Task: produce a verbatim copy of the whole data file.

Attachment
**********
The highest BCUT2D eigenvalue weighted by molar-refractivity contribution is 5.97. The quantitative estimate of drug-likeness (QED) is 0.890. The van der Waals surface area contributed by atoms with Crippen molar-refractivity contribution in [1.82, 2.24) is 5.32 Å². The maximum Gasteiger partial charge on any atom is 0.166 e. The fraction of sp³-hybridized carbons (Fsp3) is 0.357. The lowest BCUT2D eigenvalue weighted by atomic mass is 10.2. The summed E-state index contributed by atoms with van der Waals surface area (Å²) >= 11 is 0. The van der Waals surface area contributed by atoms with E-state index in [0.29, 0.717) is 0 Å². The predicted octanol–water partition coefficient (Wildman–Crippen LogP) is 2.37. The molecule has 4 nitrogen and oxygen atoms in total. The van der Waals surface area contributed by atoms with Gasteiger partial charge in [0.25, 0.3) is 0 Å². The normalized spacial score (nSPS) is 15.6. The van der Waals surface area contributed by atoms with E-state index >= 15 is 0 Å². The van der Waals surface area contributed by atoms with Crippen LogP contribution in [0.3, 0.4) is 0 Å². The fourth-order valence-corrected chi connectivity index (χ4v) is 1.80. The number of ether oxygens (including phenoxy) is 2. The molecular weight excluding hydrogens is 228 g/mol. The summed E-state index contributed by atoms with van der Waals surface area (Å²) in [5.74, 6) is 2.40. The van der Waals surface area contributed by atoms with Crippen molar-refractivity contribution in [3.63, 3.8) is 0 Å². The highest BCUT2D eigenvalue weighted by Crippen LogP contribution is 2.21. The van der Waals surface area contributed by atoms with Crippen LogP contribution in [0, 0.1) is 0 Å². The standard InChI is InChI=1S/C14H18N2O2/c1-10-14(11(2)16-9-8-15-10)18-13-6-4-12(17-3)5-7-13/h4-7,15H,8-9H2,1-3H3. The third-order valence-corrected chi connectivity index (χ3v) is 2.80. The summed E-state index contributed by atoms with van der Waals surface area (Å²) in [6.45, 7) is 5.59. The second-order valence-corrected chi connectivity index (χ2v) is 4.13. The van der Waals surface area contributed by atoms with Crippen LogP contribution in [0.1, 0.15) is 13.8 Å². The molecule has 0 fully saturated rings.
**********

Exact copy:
The highest BCUT2D eigenvalue weighted by molar-refractivity contribution is 5.97. The quantitative estimate of drug-likeness (QED) is 0.890. The van der Waals surface area contributed by atoms with Crippen molar-refractivity contribution in [1.82, 2.24) is 5.32 Å². The maximum Gasteiger partial charge on any atom is 0.166 e. The fraction of sp³-hybridized carbons (Fsp3) is 0.357. The lowest BCUT2D eigenvalue weighted by atomic mass is 10.2. The summed E-state index contributed by atoms with van der Waals surface area (Å²) >= 11 is 0. The van der Waals surface area contributed by atoms with E-state index in [0.29, 0.717) is 0 Å². The predicted octanol–water partition coefficient (Wildman–Crippen LogP) is 2.37. The molecule has 4 nitrogen and oxygen atoms in total. The van der Waals surface area contributed by atoms with Gasteiger partial charge in [0.25, 0.3) is 0 Å². The normalized spacial score (nSPS) is 15.6. The van der Waals surface area contributed by atoms with E-state index >= 15 is 0 Å². The van der Waals surface area contributed by atoms with Crippen LogP contribution in [0.3, 0.4) is 0 Å². The fourth-order valence-corrected chi connectivity index (χ4v) is 1.80. The number of ether oxygens (including phenoxy) is 2. The molecular weight excluding hydrogens is 228 g/mol. The summed E-state index contributed by atoms with van der Waals surface area (Å²) in [5.74, 6) is 2.40. The van der Waals surface area contributed by atoms with Crippen molar-refractivity contribution in [3.63, 3.8) is 0 Å². The highest BCUT2D eigenvalue weighted by Crippen LogP contribution is 2.21. The van der Waals surface area contributed by atoms with Crippen LogP contribution in [0, 0.1) is 0 Å². The standard InChI is InChI=1S/C14H18N2O2/c1-10-14(11(2)16-9-8-15-10)18-13-6-4-12(17-3)5-7-13/h4-7,15H,8-9H2,1-3H3. The third-order valence-corrected chi connectivity index (χ3v) is 2.80. The summed E-state index contributed by atoms with van der Waals surface area (Å²) in [6.45, 7) is 5.59. The second-order valence-corrected chi connectivity index (χ2v) is 4.13. The van der Waals surface area contributed by atoms with Crippen LogP contribution in [0.1, 0.15) is 13.8 Å². The molecule has 0 fully saturated rings.